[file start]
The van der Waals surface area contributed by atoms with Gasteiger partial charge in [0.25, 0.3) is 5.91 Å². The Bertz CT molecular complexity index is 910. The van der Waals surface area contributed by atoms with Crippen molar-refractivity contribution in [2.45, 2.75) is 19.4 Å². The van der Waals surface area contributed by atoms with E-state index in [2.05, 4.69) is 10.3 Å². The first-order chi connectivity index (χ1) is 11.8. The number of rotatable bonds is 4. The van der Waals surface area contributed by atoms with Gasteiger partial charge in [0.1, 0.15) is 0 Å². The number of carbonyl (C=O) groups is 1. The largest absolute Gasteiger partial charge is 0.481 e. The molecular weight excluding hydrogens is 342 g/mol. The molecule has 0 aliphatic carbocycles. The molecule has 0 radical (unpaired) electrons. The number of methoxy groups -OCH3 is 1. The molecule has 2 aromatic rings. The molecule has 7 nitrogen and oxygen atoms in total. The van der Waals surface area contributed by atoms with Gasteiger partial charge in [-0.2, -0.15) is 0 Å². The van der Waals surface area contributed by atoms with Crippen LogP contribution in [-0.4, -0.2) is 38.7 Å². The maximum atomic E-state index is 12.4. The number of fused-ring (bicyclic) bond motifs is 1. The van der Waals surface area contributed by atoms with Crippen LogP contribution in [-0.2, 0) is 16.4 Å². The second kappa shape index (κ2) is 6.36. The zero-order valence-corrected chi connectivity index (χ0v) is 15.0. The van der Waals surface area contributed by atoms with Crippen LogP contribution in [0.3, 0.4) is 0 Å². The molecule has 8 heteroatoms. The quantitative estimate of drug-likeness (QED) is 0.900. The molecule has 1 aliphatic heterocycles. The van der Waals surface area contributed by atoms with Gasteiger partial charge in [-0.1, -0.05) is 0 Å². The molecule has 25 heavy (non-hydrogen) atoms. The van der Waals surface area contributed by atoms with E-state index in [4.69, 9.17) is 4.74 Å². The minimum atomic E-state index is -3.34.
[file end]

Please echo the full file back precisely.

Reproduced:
The van der Waals surface area contributed by atoms with Gasteiger partial charge in [0.25, 0.3) is 5.91 Å². The Bertz CT molecular complexity index is 910. The van der Waals surface area contributed by atoms with Crippen molar-refractivity contribution in [2.45, 2.75) is 19.4 Å². The van der Waals surface area contributed by atoms with E-state index in [2.05, 4.69) is 10.3 Å². The first-order chi connectivity index (χ1) is 11.8. The number of rotatable bonds is 4. The van der Waals surface area contributed by atoms with Gasteiger partial charge in [0.1, 0.15) is 0 Å². The number of carbonyl (C=O) groups is 1. The largest absolute Gasteiger partial charge is 0.481 e. The molecular weight excluding hydrogens is 342 g/mol. The molecule has 0 aliphatic carbocycles. The molecule has 0 radical (unpaired) electrons. The number of methoxy groups -OCH3 is 1. The molecule has 2 aromatic rings. The molecule has 7 nitrogen and oxygen atoms in total. The van der Waals surface area contributed by atoms with Gasteiger partial charge in [-0.2, -0.15) is 0 Å². The van der Waals surface area contributed by atoms with Crippen LogP contribution in [-0.4, -0.2) is 38.7 Å². The maximum atomic E-state index is 12.4. The number of fused-ring (bicyclic) bond motifs is 1. The van der Waals surface area contributed by atoms with Crippen LogP contribution in [-0.2, 0) is 16.4 Å². The second kappa shape index (κ2) is 6.36. The zero-order valence-corrected chi connectivity index (χ0v) is 15.0. The van der Waals surface area contributed by atoms with Crippen LogP contribution in [0.3, 0.4) is 0 Å². The molecule has 8 heteroatoms. The quantitative estimate of drug-likeness (QED) is 0.900. The molecule has 1 aliphatic heterocycles. The van der Waals surface area contributed by atoms with Gasteiger partial charge in [-0.1, -0.05) is 0 Å². The molecule has 25 heavy (non-hydrogen) atoms. The van der Waals surface area contributed by atoms with E-state index in [4.69, 9.17) is 4.74 Å². The minimum atomic E-state index is -3.34.